In Pakistan, where agriculture is heavily dependent on irrigation, informal water markets are an increasingly important way to provide small farmers and tenant farmers with access to ground- water. The public canal irrigation system provides water to farmers who own land within designated areas, but it does not provide all farmers with adequate water supplies when they need it.
This paper uses income decomposition techniques to demonstrate the importance of livestock income in improving rural income distribution. It is based on three-year household panel data (1986 to 1989) from rural Pakistan. The paper first decomposes total income among five sources: agricultural, nonfarm, livestock, rental and transfer.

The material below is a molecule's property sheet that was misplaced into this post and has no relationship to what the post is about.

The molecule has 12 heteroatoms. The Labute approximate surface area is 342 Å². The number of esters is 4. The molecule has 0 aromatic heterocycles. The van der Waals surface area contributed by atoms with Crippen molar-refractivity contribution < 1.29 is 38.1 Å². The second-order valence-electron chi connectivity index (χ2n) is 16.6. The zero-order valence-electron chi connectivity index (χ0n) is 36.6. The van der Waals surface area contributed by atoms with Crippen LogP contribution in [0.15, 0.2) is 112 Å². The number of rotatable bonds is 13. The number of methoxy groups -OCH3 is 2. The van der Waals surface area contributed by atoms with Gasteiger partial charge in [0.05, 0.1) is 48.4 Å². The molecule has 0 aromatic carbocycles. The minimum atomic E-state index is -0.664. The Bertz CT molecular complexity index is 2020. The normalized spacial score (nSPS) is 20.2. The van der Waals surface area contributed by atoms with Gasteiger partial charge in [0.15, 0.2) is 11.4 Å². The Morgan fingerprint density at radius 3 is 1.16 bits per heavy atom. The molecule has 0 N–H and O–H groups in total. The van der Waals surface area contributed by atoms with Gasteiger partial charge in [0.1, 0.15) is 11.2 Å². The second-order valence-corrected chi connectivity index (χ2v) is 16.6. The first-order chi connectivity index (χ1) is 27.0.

This publication presents guidelines originally published in 1985 as FAO Investment Technical Paper No. 1 and revised in 1995 as Technical Paper No. 7. This 2005 web PDF version generally follows the 1995 print edition, but includes several updated sections. These guidelines have been prepared to help in the design of agricultural investment projects in developing countries.
Why do some people receive higher incomes than others with similar talents and abilities? And why do certain sources of income, such as income from farm labor and income from growing sugarcane, go to different people? What steps can be taken to reduce the wide differences in income earned, so that the number of people living below the poverty line can be reduced?
A food demand system is proposed, based on demand for energy, variety, and tastes of foods. By specifying utility as an explicit function of these characteristics, the entire matrix of demand elasticities can be derived for n foods and one nonfood from prior specification of just four elasticities, while avoiding any assumption of separability between foods.